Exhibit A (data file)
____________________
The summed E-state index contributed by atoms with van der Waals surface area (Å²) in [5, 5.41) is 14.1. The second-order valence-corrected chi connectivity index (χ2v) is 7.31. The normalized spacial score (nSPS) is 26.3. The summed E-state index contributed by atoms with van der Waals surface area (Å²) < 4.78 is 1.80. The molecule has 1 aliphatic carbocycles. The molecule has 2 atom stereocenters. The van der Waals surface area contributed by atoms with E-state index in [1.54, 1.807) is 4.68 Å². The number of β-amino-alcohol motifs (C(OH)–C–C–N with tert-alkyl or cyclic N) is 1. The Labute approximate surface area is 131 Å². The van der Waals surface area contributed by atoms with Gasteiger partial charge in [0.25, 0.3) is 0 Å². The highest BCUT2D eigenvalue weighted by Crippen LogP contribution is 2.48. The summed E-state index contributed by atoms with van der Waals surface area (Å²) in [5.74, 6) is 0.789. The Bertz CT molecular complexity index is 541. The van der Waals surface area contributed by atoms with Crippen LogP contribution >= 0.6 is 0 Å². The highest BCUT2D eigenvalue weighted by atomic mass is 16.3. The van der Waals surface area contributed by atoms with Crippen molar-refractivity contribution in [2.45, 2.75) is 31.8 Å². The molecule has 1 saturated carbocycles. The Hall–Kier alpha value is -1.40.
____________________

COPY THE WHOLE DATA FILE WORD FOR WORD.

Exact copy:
The summed E-state index contributed by atoms with van der Waals surface area (Å²) in [5, 5.41) is 14.1. The second-order valence-corrected chi connectivity index (χ2v) is 7.31. The normalized spacial score (nSPS) is 26.3. The summed E-state index contributed by atoms with van der Waals surface area (Å²) < 4.78 is 1.80. The molecule has 1 aliphatic carbocycles. The molecule has 2 atom stereocenters. The van der Waals surface area contributed by atoms with E-state index in [1.54, 1.807) is 4.68 Å². The number of β-amino-alcohol motifs (C(OH)–C–C–N with tert-alkyl or cyclic N) is 1. The Labute approximate surface area is 131 Å². The van der Waals surface area contributed by atoms with Gasteiger partial charge in [0.25, 0.3) is 0 Å². The highest BCUT2D eigenvalue weighted by Crippen LogP contribution is 2.48. The summed E-state index contributed by atoms with van der Waals surface area (Å²) in [5.74, 6) is 0.789. The Bertz CT molecular complexity index is 541. The van der Waals surface area contributed by atoms with Crippen LogP contribution >= 0.6 is 0 Å². The highest BCUT2D eigenvalue weighted by atomic mass is 16.3. The van der Waals surface area contributed by atoms with Crippen molar-refractivity contribution in [2.45, 2.75) is 31.8 Å². The molecule has 1 saturated carbocycles. The Hall–Kier alpha value is -1.40.